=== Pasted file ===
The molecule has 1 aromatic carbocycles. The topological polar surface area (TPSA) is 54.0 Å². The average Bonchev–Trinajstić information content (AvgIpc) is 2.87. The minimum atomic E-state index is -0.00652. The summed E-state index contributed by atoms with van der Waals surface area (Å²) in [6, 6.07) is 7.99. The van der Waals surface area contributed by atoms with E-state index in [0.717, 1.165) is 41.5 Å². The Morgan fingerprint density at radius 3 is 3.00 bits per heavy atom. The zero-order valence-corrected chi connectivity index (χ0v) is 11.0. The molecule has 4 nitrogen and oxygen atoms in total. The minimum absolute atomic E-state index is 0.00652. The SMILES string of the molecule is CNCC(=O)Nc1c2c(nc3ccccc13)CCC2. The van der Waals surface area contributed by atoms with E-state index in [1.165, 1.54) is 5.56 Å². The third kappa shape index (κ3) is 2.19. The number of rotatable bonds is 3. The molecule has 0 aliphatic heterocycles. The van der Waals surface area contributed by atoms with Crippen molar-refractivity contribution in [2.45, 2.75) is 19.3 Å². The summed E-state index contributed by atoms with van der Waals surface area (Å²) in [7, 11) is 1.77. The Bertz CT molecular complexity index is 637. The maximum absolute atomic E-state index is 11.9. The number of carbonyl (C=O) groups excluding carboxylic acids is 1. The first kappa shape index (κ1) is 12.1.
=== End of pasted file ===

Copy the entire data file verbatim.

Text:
The molecule has 1 aromatic carbocycles. The topological polar surface area (TPSA) is 54.0 Å². The average Bonchev–Trinajstić information content (AvgIpc) is 2.87. The minimum atomic E-state index is -0.00652. The summed E-state index contributed by atoms with van der Waals surface area (Å²) in [6, 6.07) is 7.99. The van der Waals surface area contributed by atoms with E-state index in [0.717, 1.165) is 41.5 Å². The Morgan fingerprint density at radius 3 is 3.00 bits per heavy atom. The zero-order valence-corrected chi connectivity index (χ0v) is 11.0. The molecule has 4 nitrogen and oxygen atoms in total. The minimum absolute atomic E-state index is 0.00652. The SMILES string of the molecule is CNCC(=O)Nc1c2c(nc3ccccc13)CCC2. The van der Waals surface area contributed by atoms with E-state index in [1.165, 1.54) is 5.56 Å². The third kappa shape index (κ3) is 2.19. The number of rotatable bonds is 3. The molecule has 0 aliphatic heterocycles. The van der Waals surface area contributed by atoms with Crippen molar-refractivity contribution in [2.45, 2.75) is 19.3 Å². The summed E-state index contributed by atoms with van der Waals surface area (Å²) in [7, 11) is 1.77. The Bertz CT molecular complexity index is 637. The maximum absolute atomic E-state index is 11.9. The number of carbonyl (C=O) groups excluding carboxylic acids is 1. The first kappa shape index (κ1) is 12.1.